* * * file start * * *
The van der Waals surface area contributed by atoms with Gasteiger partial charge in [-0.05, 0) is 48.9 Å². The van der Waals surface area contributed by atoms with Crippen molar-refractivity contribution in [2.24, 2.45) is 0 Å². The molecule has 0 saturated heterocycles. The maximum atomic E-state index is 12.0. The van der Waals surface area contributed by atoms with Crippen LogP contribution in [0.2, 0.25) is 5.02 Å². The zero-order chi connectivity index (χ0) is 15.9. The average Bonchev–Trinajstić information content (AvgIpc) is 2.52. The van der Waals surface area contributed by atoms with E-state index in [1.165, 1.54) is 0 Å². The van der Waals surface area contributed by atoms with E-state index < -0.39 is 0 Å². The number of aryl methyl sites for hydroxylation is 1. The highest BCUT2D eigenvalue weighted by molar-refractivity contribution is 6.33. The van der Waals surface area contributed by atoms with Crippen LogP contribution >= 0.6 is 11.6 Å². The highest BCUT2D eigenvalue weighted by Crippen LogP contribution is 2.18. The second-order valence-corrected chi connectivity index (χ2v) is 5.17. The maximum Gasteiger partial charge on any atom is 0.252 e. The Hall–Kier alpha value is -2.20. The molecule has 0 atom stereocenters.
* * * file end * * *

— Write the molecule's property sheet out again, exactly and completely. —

The van der Waals surface area contributed by atoms with Gasteiger partial charge in [-0.05, 0) is 48.9 Å². The van der Waals surface area contributed by atoms with Crippen molar-refractivity contribution in [2.24, 2.45) is 0 Å². The molecule has 0 saturated heterocycles. The maximum atomic E-state index is 12.0. The van der Waals surface area contributed by atoms with Crippen LogP contribution in [0.2, 0.25) is 5.02 Å². The zero-order chi connectivity index (χ0) is 15.9. The average Bonchev–Trinajstić information content (AvgIpc) is 2.52. The van der Waals surface area contributed by atoms with E-state index in [1.165, 1.54) is 0 Å². The van der Waals surface area contributed by atoms with E-state index < -0.39 is 0 Å². The number of aryl methyl sites for hydroxylation is 1. The highest BCUT2D eigenvalue weighted by molar-refractivity contribution is 6.33. The van der Waals surface area contributed by atoms with Crippen LogP contribution >= 0.6 is 11.6 Å². The highest BCUT2D eigenvalue weighted by Crippen LogP contribution is 2.18. The second-order valence-corrected chi connectivity index (χ2v) is 5.17. The maximum Gasteiger partial charge on any atom is 0.252 e. The Hall–Kier alpha value is -2.20. The molecule has 0 atom stereocenters.